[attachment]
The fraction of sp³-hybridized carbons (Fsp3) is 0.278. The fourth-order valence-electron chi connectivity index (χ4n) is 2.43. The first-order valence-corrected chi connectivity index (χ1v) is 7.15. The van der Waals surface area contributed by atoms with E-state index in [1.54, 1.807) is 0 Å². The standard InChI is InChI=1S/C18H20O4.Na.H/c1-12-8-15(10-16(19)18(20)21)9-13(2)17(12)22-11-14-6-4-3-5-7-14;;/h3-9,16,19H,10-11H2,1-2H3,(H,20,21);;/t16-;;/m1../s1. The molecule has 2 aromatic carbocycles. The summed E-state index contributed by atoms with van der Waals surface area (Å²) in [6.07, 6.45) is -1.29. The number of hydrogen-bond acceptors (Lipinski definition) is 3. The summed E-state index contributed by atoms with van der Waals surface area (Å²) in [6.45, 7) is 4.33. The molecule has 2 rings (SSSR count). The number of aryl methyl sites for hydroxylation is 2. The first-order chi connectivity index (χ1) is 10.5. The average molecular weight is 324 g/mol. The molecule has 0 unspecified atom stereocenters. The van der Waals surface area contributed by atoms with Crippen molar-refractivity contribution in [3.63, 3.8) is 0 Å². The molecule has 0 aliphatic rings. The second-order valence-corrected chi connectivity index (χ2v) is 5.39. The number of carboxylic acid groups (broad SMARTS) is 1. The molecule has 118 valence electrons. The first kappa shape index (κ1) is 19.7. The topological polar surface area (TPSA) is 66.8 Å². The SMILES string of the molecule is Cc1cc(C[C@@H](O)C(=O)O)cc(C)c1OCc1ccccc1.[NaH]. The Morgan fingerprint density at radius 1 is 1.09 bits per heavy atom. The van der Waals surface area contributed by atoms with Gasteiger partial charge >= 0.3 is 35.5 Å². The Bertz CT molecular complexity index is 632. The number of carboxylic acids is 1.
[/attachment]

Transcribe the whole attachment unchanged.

The fraction of sp³-hybridized carbons (Fsp3) is 0.278. The fourth-order valence-electron chi connectivity index (χ4n) is 2.43. The first-order valence-corrected chi connectivity index (χ1v) is 7.15. The van der Waals surface area contributed by atoms with E-state index in [1.54, 1.807) is 0 Å². The standard InChI is InChI=1S/C18H20O4.Na.H/c1-12-8-15(10-16(19)18(20)21)9-13(2)17(12)22-11-14-6-4-3-5-7-14;;/h3-9,16,19H,10-11H2,1-2H3,(H,20,21);;/t16-;;/m1../s1. The molecule has 2 aromatic carbocycles. The summed E-state index contributed by atoms with van der Waals surface area (Å²) in [6.07, 6.45) is -1.29. The number of hydrogen-bond acceptors (Lipinski definition) is 3. The summed E-state index contributed by atoms with van der Waals surface area (Å²) in [6.45, 7) is 4.33. The molecule has 2 rings (SSSR count). The number of aryl methyl sites for hydroxylation is 2. The first-order chi connectivity index (χ1) is 10.5. The average molecular weight is 324 g/mol. The molecule has 0 unspecified atom stereocenters. The van der Waals surface area contributed by atoms with Crippen molar-refractivity contribution in [3.63, 3.8) is 0 Å². The molecule has 0 aliphatic rings. The second-order valence-corrected chi connectivity index (χ2v) is 5.39. The number of carboxylic acid groups (broad SMARTS) is 1. The molecule has 118 valence electrons. The first kappa shape index (κ1) is 19.7. The topological polar surface area (TPSA) is 66.8 Å². The SMILES string of the molecule is Cc1cc(C[C@@H](O)C(=O)O)cc(C)c1OCc1ccccc1.[NaH]. The Morgan fingerprint density at radius 1 is 1.09 bits per heavy atom. The van der Waals surface area contributed by atoms with Gasteiger partial charge >= 0.3 is 35.5 Å². The Bertz CT molecular complexity index is 632. The number of carboxylic acids is 1.